Our 60th object comes from Peter Hewitt, Doctoral Researcher in History at the University of Birmingham.
They have in England/ A coin that bears the figure of an angel/ Stampèd in gold— Merchant of Venice, 2.7.55-7
In Act IV, Scene 3 of Macbeth, Macduff is received by Malcolm at the court of Edward the Confessor. Malcolm, in hiding since the murder of his father, witnesses a model of kingship in England which is in stark contrast to Macbeth’s rule. The saintly English king is surrounded by sickly and ailing people who believe that the touch of the king can heal them. Upon Macduff’s questioning, Malcolm explains Edward’s healing power and the disease:
‘Tis call'd the evil:
A most miraculous work in this good king;
Which often, since my here-remain in England,
I have seen him do. How he solicits heaven,
Himself best knows: but strangely-visited people,
All swoln and ulcerous, pitiful to the eye,
The mere despair of surgery, he cures,
Hanging a golden stamp about their necks,
Put on with holy prayers: and 'tis spoken,
To the succeeding royalty he leaves
The healing benediction.’
This ‘evil’ or ‘King’s Evil’ was probably scrofula, a swelling in the lymph nodes, although to contemporaries the name applied to any kind of swelling or skin complaint. Malcolm’s speech suggests that this power is both secret and sacred; the ‘strange virtue’ of kingship is both ambivalent, powerful, and passed on, so we learn, to ‘succeeding royalty’.
This Elizabethan gold ‘angel’, so called for its representation of St. Michael the Archangel slaying the dragon, was minted between 1578 and 1581 and to early modern people it was both official currency of the realm and an object replete with sacred, healing power. These coins were given to sufferers of the ‘evil’ by the monarch in special ceremonies presided over by the clergy; it is the ‘golden stamp’ of Malcolm’s speech.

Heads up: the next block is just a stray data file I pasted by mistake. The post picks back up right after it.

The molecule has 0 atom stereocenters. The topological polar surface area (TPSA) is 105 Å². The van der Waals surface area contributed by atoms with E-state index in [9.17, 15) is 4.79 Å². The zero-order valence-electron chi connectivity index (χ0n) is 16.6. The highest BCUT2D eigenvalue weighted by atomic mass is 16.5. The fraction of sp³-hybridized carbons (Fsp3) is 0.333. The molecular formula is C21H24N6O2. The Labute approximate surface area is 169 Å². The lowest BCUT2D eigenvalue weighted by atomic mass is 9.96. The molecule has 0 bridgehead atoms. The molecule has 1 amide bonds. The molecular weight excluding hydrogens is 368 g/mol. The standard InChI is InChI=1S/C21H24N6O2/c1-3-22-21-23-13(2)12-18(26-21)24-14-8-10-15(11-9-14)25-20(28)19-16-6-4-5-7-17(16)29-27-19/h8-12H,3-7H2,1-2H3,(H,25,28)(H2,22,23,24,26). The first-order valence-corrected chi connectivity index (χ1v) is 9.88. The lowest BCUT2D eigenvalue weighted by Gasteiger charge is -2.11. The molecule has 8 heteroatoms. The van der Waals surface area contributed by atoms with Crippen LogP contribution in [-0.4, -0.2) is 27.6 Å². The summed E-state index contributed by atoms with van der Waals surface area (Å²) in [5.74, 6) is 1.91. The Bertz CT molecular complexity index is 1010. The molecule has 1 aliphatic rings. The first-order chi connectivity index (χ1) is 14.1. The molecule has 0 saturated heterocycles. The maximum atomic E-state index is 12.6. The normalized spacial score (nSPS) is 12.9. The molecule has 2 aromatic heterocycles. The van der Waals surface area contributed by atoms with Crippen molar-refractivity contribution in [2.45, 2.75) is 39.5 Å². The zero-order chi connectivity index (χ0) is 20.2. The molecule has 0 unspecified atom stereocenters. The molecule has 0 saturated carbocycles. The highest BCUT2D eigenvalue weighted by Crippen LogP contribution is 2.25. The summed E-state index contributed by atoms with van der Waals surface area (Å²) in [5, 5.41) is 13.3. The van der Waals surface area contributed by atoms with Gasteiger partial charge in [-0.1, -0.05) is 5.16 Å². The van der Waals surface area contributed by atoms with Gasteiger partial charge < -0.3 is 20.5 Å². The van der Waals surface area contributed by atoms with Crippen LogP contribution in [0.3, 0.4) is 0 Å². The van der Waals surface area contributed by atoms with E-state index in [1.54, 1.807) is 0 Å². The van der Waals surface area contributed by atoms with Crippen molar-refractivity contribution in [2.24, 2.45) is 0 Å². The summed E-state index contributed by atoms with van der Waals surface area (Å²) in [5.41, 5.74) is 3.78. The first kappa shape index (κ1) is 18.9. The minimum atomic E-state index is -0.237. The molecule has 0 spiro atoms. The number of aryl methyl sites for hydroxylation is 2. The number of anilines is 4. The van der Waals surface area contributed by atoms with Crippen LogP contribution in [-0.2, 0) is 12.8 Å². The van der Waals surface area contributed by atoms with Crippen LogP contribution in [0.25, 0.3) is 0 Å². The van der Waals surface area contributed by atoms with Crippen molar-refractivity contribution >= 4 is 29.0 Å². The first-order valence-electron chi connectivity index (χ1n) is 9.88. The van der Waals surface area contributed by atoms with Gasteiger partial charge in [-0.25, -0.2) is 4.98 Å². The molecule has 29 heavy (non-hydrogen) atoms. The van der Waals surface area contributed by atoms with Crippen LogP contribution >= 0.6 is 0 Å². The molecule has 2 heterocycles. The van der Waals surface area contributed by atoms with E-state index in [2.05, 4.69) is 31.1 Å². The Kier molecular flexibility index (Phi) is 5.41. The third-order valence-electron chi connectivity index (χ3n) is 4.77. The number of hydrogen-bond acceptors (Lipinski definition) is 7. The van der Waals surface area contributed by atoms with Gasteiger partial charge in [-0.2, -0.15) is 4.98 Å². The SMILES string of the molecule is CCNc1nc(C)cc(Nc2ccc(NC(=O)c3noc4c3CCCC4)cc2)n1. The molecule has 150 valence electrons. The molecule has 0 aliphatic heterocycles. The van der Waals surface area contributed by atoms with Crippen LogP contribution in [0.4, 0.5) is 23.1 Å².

Many coins that have been associated with this ritual have pierced holes for a string which were then draped around the neck. These were worn as amulets of healing or protection against evil.
At Kenilworth in 1575, Elizabeth I publicly prepared for this healing ritual ‘prostrate on her knees, body and soul rapt in prayer’. She was known to lay hands on her patients, and in addition she made the sign of the cross, with the gold angel, over the actual location of the sore.
The inscription on the coin reads ‘This is the Lord’s doing and it is marvellous’ – perhaps a direct allusion to the ritual of healing itself. Whilst it is uncertain that this particular coin was used in this way, the presence of the Archangel on the object would have made it a hugely potent symbol for many early modern people. After the Reformation, the portrayal of saints was deeply problematic and strictly controlled – it is remarkable therefore that this tradition of healing via a sacred image survived at all.
As Malcolm suggests, this miraculous power was a sign of sacred authority. Elizabeth, who had been excommunicated by Pope Pius V in 1570, had much to gain if the ritual was maintained, and for many her displays of healing at Kenilworth and elsewhere was a sign that her reign was not only legitimate but divinely appointed.